Silent Hill 2
Where Resident Evil and the later Silent Hill games have slowly degenerated into action-heavy monster-fests, the earlier games in both series were far more concerned with providing tense atmosphere. Silent Hill 2 is the most exceptional of these. Not only is it a tense, genuinely frightening horror game, but it is a rich one in terms of its narrative as well, as the leading man, James, heads into the haunted village to try and come to terms with guilt over the death of his wife. As with Fatal Frame 2, this game is equal parts tragic and frightening, and it’s the stronger for it.
Outlast is a concentrated effort to make the most terrifying game imaginable, and it largely works at it. From literally the opening moments, as Miles Upshur approaches a run down asylum to do a spot of investigative journalism, you just know that he’s in for a bad night. And that’s an understatement. Outlast doesn’t have much of a plot (which is a pity because I do prefer good narrative in my horror games), but nothing nails the intensity of being stalked through hell by creatures you have no defence against.
Among the Sleep
One of the most popular themes for horror films and literature is the idea of innocence lost – where a child encounters something terrifying (to their mind) and as a consequence start to grow out of childhood into adult knowledge. Clock Tower 3 (below) does this, but a more extreme example is Among the Sleep which, in addition to being an incredibly creepy game in its own right, is an intense metaphor for child abuse, and is a brutally uncompromising story that everyone who cares about games as art should experience.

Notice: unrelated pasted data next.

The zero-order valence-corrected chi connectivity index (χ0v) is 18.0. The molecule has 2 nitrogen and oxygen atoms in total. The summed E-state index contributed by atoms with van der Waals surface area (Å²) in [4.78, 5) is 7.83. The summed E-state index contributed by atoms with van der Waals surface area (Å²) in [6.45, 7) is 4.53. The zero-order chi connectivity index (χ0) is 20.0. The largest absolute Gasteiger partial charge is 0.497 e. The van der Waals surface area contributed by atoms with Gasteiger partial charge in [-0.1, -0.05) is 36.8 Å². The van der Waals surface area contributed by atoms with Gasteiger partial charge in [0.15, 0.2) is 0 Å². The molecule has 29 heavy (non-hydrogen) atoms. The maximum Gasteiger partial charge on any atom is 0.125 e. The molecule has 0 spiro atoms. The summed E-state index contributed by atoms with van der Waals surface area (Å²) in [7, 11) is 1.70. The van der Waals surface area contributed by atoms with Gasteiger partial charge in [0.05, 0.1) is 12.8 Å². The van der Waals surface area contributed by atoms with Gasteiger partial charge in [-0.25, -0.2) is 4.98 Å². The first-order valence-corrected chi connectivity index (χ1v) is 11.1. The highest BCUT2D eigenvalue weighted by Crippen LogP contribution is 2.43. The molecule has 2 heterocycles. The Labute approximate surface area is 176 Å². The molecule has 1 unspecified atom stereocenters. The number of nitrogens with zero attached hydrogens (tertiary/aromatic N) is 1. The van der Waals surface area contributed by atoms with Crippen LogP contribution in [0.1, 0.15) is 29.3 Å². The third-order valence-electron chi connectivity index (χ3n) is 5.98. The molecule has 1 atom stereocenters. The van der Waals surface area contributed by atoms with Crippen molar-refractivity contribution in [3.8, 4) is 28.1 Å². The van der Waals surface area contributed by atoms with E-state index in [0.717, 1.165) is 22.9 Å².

Clock Tower 3
As with Outlast above, Clock Tower 3 is a stalker horror game, which has been all-but forgotten over the years. If you’ve still got a PlayStation 2, make this Halloween the time to discover it. In this game, you’ll be controlling a young girl, Alyssa, in a metaphoric coming-of-age story that just happens to have a range of serial killers based on real-life murderers chasing after her. For the most part all Alyssa can do is run and hide, but after solving some puzzles and collecting some items she gets to transform into a bow-wielding angel of justice and then it’s fight on. It’s often an abstract game, but it’s an atmospheric one, and it’s notable as the one and only game Japanese filmmaker great, Kinji Fukasaku, ever directed.